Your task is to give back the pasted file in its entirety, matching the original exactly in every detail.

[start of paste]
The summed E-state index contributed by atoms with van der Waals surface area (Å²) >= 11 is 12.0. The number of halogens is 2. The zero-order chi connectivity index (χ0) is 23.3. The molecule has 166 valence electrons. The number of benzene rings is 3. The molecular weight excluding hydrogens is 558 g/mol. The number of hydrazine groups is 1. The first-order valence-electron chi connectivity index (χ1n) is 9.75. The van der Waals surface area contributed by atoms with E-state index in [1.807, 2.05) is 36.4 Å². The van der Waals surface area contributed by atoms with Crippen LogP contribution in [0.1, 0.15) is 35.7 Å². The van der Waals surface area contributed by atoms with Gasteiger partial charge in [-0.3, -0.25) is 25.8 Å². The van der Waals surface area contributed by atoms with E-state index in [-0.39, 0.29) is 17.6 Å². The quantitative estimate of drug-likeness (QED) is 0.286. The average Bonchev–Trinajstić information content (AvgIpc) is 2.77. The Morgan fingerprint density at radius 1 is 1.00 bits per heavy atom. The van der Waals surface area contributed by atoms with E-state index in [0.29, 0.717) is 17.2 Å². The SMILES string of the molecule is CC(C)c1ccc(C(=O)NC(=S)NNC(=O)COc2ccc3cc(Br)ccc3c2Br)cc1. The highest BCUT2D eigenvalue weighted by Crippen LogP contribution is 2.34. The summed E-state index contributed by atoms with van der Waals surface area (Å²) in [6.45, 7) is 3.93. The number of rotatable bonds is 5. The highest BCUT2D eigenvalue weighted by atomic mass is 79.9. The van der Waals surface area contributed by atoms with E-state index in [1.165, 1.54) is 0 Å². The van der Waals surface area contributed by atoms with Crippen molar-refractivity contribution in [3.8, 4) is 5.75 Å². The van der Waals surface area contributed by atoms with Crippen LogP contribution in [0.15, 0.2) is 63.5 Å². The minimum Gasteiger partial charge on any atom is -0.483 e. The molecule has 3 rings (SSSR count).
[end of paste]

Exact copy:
The summed E-state index contributed by atoms with van der Waals surface area (Å²) >= 11 is 12.0. The number of halogens is 2. The zero-order chi connectivity index (χ0) is 23.3. The molecule has 166 valence electrons. The number of benzene rings is 3. The molecular weight excluding hydrogens is 558 g/mol. The number of hydrazine groups is 1. The first-order valence-electron chi connectivity index (χ1n) is 9.75. The van der Waals surface area contributed by atoms with E-state index in [1.807, 2.05) is 36.4 Å². The van der Waals surface area contributed by atoms with Crippen LogP contribution in [0.1, 0.15) is 35.7 Å². The van der Waals surface area contributed by atoms with Gasteiger partial charge in [-0.3, -0.25) is 25.8 Å². The van der Waals surface area contributed by atoms with E-state index in [-0.39, 0.29) is 17.6 Å². The quantitative estimate of drug-likeness (QED) is 0.286. The average Bonchev–Trinajstić information content (AvgIpc) is 2.77. The Morgan fingerprint density at radius 1 is 1.00 bits per heavy atom. The van der Waals surface area contributed by atoms with E-state index in [0.29, 0.717) is 17.2 Å². The SMILES string of the molecule is CC(C)c1ccc(C(=O)NC(=S)NNC(=O)COc2ccc3cc(Br)ccc3c2Br)cc1. The highest BCUT2D eigenvalue weighted by Crippen LogP contribution is 2.34. The summed E-state index contributed by atoms with van der Waals surface area (Å²) in [6.45, 7) is 3.93. The number of rotatable bonds is 5. The highest BCUT2D eigenvalue weighted by atomic mass is 79.9. The van der Waals surface area contributed by atoms with E-state index in [1.165, 1.54) is 0 Å². The van der Waals surface area contributed by atoms with Crippen molar-refractivity contribution in [3.8, 4) is 5.75 Å². The van der Waals surface area contributed by atoms with Crippen LogP contribution in [0.15, 0.2) is 63.5 Å². The minimum Gasteiger partial charge on any atom is -0.483 e. The molecule has 3 rings (SSSR count).